TWELVE AGENTS WHO WANT TO READ YOUR WORK
A special section on identifying the agent who is right for you and your work, and what to expect from the evolving relationship between author and agent.
“Remember, publishing is a business of relationships. You don’t want to simply fire off an e-mail to any agent you come across. Read carefully. In the following profiles, a dozen agents are dropping some subtle (and not so subtle) hints for you.”
To say there are a lot of literary agents out there is an understatement—almost like saying there are a lot of writers looking for an agent (but not quite). The Association of Authors’ Representatives (AAR), a nonprofit membership organization founded in 1991, currently lists more than four hundred agents as members, all of whom meet certain experience requirements and abide by an established code of ethics. Another, more general, online database claims to offer details for nearly a thousand agents of varying levels of expertise and areas of emphasis. The carefully curated and focused database of literary agents at pw.org lists more than a hundred, including contact information, submission guidelines, and client lists.
No, the challenge for writers is not a dearth of agents, but rather picking the right one out of the crowd. (Of course, the same could be said about the challenge for agents.) To help narrow the field, I contacted a dozen hungry agents who I know are eager to receive an e-mail from an as-yet-unknown writer and asked each of them for some basic information about what kind of work they want to read and how to reach them, as well as some not-so-basic information that will help you get to know them a little better. Remember, publishing is a business of relationships. You don’t want to simply fire off an e-mail to any agent you happen to come across. Read carefully. In the following profiles, a dozen agents are dropping some subtle (and not so subtle) hints for you. Have you written a piece of narrative nonfiction that gets to the heart of what it means to live in a specific geographical region? Duvall Osteen might be a great fit. Do you have a novel set in North Carolina? Adam Eaglin could be your man. Are you from Detroit and love music? You may need to look no further than Carrie Howland. Are you a writer of smart horror fiction and just can’t get enough of the work of Joe Hill and Nathan Ballingrud? You should take the time to get to know Renée Zuckerbrot.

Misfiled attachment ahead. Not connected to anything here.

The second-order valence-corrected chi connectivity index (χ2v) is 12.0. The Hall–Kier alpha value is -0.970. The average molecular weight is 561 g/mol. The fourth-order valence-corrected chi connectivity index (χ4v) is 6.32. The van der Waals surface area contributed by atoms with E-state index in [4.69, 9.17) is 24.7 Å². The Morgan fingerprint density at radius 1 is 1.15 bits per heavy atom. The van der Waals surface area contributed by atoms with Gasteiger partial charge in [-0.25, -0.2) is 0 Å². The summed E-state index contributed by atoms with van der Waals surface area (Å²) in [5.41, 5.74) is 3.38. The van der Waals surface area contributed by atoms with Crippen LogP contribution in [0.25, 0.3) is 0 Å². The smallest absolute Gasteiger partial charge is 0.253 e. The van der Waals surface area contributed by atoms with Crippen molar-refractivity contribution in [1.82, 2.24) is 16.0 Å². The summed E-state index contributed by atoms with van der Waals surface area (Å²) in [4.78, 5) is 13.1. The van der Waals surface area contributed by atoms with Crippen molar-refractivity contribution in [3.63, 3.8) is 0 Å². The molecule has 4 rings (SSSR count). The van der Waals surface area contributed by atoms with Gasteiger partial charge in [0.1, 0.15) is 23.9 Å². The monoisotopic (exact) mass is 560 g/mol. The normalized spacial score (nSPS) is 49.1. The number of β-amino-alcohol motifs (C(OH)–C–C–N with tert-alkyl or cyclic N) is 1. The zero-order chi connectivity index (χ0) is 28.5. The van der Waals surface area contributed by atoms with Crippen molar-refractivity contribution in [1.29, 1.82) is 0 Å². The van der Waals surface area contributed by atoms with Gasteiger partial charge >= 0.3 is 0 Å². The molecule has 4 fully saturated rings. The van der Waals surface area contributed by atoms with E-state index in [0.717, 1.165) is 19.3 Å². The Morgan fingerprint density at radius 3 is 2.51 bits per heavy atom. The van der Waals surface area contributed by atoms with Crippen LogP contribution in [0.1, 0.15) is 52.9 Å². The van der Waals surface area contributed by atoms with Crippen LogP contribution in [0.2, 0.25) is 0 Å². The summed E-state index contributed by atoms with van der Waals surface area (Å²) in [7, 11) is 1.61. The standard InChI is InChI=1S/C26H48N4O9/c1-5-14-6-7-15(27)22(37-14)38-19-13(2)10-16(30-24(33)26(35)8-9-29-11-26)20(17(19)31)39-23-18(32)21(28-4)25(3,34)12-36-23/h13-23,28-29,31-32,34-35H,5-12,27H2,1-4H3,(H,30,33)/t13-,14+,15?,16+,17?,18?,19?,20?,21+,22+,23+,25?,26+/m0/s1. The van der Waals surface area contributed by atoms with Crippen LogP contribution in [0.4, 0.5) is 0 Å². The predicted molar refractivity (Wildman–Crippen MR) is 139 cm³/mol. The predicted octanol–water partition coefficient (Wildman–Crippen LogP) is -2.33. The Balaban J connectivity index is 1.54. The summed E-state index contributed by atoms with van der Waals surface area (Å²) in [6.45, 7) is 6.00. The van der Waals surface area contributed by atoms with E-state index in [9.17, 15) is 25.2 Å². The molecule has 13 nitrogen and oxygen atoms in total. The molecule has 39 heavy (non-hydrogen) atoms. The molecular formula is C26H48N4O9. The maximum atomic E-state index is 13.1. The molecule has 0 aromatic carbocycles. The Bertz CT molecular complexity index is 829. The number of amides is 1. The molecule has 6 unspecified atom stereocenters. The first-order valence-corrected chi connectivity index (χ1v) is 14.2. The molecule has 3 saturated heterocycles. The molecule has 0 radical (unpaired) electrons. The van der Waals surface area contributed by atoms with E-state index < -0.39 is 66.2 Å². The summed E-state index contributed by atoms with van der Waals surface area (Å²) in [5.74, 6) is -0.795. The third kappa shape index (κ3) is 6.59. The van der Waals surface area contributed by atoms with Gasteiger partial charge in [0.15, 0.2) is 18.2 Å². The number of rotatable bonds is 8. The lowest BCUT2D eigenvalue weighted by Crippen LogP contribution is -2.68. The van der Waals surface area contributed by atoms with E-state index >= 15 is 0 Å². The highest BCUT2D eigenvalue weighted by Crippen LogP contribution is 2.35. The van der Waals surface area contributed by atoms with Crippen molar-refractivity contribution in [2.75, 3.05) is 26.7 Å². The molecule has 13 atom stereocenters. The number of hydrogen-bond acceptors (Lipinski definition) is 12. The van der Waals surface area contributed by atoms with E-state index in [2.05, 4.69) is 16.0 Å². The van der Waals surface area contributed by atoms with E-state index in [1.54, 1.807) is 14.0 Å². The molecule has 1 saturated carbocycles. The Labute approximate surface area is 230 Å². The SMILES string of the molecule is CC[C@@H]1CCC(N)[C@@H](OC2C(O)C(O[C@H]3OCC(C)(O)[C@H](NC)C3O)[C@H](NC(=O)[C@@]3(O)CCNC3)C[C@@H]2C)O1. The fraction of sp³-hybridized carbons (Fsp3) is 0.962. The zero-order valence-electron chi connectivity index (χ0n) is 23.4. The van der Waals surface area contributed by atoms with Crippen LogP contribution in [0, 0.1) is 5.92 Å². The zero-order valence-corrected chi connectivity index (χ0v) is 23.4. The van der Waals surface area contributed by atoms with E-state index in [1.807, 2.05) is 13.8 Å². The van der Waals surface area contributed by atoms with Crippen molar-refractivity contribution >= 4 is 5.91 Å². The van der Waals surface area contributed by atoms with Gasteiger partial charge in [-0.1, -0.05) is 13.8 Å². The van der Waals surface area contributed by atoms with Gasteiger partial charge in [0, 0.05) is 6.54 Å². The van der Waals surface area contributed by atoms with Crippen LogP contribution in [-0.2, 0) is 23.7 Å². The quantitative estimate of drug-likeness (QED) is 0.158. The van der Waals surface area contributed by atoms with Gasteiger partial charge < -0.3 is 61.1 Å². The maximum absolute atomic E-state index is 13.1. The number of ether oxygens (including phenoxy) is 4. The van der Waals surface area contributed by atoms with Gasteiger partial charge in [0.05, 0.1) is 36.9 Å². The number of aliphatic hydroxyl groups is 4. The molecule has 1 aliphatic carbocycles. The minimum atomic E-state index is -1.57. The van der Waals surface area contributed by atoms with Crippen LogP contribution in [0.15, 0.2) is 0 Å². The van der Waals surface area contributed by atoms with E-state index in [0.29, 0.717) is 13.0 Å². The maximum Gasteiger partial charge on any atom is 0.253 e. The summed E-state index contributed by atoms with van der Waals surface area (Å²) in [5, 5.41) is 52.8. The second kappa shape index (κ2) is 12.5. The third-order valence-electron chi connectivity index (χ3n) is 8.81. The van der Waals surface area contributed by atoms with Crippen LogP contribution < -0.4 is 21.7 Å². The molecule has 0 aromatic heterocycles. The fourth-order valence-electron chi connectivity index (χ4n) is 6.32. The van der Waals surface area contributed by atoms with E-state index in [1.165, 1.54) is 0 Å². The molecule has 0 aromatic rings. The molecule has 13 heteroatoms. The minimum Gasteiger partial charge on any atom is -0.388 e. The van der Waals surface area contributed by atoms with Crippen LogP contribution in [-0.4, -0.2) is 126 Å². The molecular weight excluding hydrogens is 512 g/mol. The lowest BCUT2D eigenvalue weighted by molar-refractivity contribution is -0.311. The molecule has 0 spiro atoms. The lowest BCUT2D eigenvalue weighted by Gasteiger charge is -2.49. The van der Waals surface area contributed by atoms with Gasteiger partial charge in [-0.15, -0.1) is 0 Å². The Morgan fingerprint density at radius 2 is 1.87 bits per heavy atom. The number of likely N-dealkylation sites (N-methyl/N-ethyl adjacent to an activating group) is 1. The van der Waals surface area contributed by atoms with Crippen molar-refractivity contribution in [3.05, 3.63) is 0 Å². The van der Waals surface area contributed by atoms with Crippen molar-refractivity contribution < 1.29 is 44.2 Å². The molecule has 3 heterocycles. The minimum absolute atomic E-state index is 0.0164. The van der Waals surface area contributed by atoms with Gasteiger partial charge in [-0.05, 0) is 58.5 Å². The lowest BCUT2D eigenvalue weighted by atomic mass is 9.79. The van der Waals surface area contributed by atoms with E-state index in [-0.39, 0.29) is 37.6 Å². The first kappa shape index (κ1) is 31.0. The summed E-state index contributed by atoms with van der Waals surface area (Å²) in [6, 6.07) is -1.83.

These twelve agents all have distinct personalities, aesthetics, work habits, backgrounds, proclivities, and peeves—and so do you. So take your time, do the research, read books by their clients, and listen to what these professionals are saying. One of them might be speaking directly to you.